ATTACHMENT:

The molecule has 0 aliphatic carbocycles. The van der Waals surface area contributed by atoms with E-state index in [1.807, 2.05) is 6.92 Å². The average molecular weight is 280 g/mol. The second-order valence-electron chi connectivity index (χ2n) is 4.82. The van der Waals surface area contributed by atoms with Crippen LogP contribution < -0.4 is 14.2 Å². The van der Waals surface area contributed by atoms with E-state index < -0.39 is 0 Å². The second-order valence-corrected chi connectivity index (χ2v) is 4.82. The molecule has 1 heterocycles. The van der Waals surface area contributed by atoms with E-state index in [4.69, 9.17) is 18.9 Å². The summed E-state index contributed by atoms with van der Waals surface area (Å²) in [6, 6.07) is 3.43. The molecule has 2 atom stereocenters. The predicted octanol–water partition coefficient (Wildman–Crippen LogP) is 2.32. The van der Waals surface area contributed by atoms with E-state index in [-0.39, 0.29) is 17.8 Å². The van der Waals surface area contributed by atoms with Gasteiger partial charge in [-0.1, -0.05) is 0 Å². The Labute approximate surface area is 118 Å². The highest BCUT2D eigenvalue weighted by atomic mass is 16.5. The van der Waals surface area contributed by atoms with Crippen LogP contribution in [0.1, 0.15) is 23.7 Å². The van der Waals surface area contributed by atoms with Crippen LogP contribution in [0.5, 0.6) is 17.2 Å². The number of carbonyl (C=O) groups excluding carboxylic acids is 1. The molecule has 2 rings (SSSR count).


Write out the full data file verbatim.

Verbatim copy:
The molecule has 0 aliphatic carbocycles. The van der Waals surface area contributed by atoms with E-state index in [1.807, 2.05) is 6.92 Å². The average molecular weight is 280 g/mol. The second-order valence-electron chi connectivity index (χ2n) is 4.82. The van der Waals surface area contributed by atoms with Crippen LogP contribution < -0.4 is 14.2 Å². The van der Waals surface area contributed by atoms with E-state index < -0.39 is 0 Å². The second-order valence-corrected chi connectivity index (χ2v) is 4.82. The molecule has 1 heterocycles. The van der Waals surface area contributed by atoms with E-state index in [4.69, 9.17) is 18.9 Å². The summed E-state index contributed by atoms with van der Waals surface area (Å²) in [6, 6.07) is 3.43. The molecule has 2 atom stereocenters. The predicted octanol–water partition coefficient (Wildman–Crippen LogP) is 2.32. The van der Waals surface area contributed by atoms with E-state index in [-0.39, 0.29) is 17.8 Å². The van der Waals surface area contributed by atoms with Gasteiger partial charge in [-0.1, -0.05) is 0 Å². The Labute approximate surface area is 118 Å². The highest BCUT2D eigenvalue weighted by atomic mass is 16.5. The van der Waals surface area contributed by atoms with Crippen LogP contribution in [0.1, 0.15) is 23.7 Å². The van der Waals surface area contributed by atoms with Crippen LogP contribution in [0.5, 0.6) is 17.2 Å². The number of carbonyl (C=O) groups excluding carboxylic acids is 1. The molecule has 2 rings (SSSR count).